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Sep 15

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Science Gallery London

-1_0Did you ever have the feeling that certain scientific findings have amazing parallels to art? Do you see beauty in data sets? The wonder of biology in magnified microscopic images?

Then perhaps the Science Gallery London will interest you. The gallery, which is said to open next year, is working with researchers, students, local communities and artists to contribute ideas and experiments, demonstrate the impact and importance of scientific findings and inspire a new way of thinking. Being a part of the Global Science Gallery Network, Science Gallery London will have no permanent collection but a changing range of exhibitions about current social issues and science themes.

In anticipation of it’s official launch in 2016, the Science Gallery has now announced it’s first exhibition. A set of unique installations and sound pieces will be displayed at King’s College London Guy’s campus and online from September until November this year, exploring the biological rhythms of our lives and inspire people to think about how the body works. They will for example look at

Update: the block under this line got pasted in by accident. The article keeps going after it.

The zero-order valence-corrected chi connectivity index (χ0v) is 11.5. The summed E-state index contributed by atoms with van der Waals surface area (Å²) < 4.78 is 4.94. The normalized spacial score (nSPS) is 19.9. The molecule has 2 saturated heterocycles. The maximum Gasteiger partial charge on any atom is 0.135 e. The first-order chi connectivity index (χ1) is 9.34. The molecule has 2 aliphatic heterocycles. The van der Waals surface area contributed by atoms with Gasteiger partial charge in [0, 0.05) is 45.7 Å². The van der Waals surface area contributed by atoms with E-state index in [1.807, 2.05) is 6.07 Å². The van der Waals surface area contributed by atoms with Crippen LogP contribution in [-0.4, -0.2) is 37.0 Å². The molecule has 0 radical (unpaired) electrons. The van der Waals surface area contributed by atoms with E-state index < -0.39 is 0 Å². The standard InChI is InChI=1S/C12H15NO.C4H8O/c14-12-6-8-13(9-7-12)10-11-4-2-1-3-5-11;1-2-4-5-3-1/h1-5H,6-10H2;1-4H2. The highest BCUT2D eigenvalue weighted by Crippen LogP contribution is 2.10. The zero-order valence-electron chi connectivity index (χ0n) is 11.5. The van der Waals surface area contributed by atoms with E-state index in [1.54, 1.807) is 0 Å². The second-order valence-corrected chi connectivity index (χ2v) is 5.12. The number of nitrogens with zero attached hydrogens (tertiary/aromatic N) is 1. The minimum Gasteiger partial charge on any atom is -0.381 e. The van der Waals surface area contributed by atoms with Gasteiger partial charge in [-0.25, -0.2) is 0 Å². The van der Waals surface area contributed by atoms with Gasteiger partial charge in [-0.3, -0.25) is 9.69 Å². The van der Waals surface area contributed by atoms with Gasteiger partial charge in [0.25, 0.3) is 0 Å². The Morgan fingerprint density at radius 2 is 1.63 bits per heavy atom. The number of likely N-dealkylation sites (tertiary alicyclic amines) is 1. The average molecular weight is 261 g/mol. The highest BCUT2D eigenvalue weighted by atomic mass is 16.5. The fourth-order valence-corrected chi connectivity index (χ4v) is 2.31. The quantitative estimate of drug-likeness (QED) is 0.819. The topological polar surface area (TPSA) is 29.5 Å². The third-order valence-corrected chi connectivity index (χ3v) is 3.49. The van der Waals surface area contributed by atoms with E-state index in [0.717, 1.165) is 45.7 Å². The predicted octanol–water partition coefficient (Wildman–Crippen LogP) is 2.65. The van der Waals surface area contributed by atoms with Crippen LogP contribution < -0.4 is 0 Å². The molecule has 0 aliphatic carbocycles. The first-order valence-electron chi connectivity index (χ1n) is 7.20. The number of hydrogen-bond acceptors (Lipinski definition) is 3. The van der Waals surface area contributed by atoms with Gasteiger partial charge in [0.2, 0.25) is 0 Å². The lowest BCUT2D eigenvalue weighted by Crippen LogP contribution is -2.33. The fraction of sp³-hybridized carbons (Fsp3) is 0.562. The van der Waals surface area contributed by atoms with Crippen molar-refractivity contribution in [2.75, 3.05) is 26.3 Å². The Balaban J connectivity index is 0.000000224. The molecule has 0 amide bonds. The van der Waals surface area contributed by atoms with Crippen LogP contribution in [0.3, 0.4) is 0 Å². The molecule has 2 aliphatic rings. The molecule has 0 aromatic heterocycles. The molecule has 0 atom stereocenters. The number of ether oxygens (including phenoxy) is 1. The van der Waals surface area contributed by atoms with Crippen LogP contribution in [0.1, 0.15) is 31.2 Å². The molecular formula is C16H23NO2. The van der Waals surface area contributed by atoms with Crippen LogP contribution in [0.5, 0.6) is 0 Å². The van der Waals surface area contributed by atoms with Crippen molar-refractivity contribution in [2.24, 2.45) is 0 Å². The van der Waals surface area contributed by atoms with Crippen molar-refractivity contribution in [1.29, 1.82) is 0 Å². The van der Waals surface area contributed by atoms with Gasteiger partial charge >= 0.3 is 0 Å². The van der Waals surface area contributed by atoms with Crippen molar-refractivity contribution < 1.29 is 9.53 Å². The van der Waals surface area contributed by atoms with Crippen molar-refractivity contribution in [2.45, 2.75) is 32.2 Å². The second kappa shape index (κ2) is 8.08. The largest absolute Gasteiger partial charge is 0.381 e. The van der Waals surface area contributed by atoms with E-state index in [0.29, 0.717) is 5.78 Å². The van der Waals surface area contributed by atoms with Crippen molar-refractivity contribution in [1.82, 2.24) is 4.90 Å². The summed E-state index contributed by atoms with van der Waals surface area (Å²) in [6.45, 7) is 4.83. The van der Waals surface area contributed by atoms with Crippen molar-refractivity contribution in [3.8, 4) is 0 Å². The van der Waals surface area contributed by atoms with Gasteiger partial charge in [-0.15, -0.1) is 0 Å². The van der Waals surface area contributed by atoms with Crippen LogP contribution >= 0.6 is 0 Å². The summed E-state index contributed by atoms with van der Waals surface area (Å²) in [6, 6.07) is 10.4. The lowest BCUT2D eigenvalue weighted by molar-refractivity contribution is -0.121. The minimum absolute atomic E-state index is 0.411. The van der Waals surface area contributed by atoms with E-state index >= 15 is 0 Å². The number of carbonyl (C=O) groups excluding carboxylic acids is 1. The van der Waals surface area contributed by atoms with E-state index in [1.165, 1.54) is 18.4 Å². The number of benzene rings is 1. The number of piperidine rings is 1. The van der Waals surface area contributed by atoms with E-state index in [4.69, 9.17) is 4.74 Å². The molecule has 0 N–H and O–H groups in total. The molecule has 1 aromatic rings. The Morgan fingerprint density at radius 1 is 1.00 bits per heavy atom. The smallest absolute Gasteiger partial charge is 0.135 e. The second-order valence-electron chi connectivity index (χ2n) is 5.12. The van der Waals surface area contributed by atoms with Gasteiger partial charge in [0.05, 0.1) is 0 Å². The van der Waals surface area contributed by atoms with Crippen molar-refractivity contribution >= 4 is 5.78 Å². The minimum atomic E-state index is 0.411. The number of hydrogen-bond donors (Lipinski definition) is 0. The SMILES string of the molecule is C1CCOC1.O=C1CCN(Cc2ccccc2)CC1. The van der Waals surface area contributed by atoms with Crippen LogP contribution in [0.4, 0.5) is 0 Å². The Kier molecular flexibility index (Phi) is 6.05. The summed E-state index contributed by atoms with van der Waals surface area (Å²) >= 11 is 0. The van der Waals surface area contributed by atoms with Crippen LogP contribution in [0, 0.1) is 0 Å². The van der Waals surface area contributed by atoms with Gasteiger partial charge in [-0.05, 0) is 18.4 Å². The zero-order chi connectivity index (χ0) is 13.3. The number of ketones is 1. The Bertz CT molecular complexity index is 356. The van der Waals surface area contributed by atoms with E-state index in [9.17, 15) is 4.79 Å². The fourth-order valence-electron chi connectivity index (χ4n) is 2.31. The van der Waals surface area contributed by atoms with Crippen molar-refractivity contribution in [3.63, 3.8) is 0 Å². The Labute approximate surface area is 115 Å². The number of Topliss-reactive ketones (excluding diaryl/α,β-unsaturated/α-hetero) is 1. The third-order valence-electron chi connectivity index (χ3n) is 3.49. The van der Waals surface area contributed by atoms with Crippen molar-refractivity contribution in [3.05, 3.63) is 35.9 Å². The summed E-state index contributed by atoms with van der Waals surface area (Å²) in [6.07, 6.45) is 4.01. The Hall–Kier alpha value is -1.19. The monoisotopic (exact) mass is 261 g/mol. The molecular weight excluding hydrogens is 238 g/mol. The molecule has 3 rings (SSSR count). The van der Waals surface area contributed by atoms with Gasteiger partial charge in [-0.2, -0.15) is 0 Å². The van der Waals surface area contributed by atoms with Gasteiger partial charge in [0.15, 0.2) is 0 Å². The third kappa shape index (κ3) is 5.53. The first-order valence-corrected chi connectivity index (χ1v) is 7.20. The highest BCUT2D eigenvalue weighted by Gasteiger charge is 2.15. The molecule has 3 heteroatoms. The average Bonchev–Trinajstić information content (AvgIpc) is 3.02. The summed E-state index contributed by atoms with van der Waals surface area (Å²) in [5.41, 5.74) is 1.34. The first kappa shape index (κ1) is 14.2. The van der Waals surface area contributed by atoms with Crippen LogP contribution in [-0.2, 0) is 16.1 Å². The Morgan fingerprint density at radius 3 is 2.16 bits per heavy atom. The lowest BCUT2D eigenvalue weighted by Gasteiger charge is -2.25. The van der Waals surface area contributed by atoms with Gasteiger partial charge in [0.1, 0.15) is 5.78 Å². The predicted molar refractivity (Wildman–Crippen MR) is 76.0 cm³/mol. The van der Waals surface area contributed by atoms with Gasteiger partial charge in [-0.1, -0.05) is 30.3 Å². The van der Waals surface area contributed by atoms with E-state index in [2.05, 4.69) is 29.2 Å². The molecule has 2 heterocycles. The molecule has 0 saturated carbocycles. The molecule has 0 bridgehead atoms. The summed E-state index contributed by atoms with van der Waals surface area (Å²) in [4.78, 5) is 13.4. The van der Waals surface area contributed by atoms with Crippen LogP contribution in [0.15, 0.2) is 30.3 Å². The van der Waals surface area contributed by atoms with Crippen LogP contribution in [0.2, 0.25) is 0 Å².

• how pollution affects our breathing (Kasia Molga, media artist, working with artist and composer Robin Rimbaud and Dr Esme Purdie, Environmental Research Associate at King’s)
  • the life rhythms of the Borough Market traders (Medical student Teona Serafimova, Biochemistry student Safiyyah Marhoo, Neuroscience student Renee Devonish, DJ and music producer Andrew Consoli)
  • patterns in fertilisation and hospital births (Musical collective Sawchestra, sound engineer Marc Langsman, student midwife Leo Creffield)
  • sleep patterns (Multimedia performance artist Bishi, strings composer Neil Kaczor, Professor Paul Gringas, Professor of Paediatric Sleep Medicine at Guy’s and St Thomas’ Foundation Trust)
  • rhythms produced by our brains (Hip hop rap artist Shay D, music producer Jimmy Logic, Neuroscience student, KCLSU women’s officer Rachel Williams and young people from the London Urban Arts Academy)

 

Follow @scigallerylon for the latest updates on Twitter and http://london.sciencegallery.com.

 

Permanent link to this article: http://curiousaboutscience.net/?p=277

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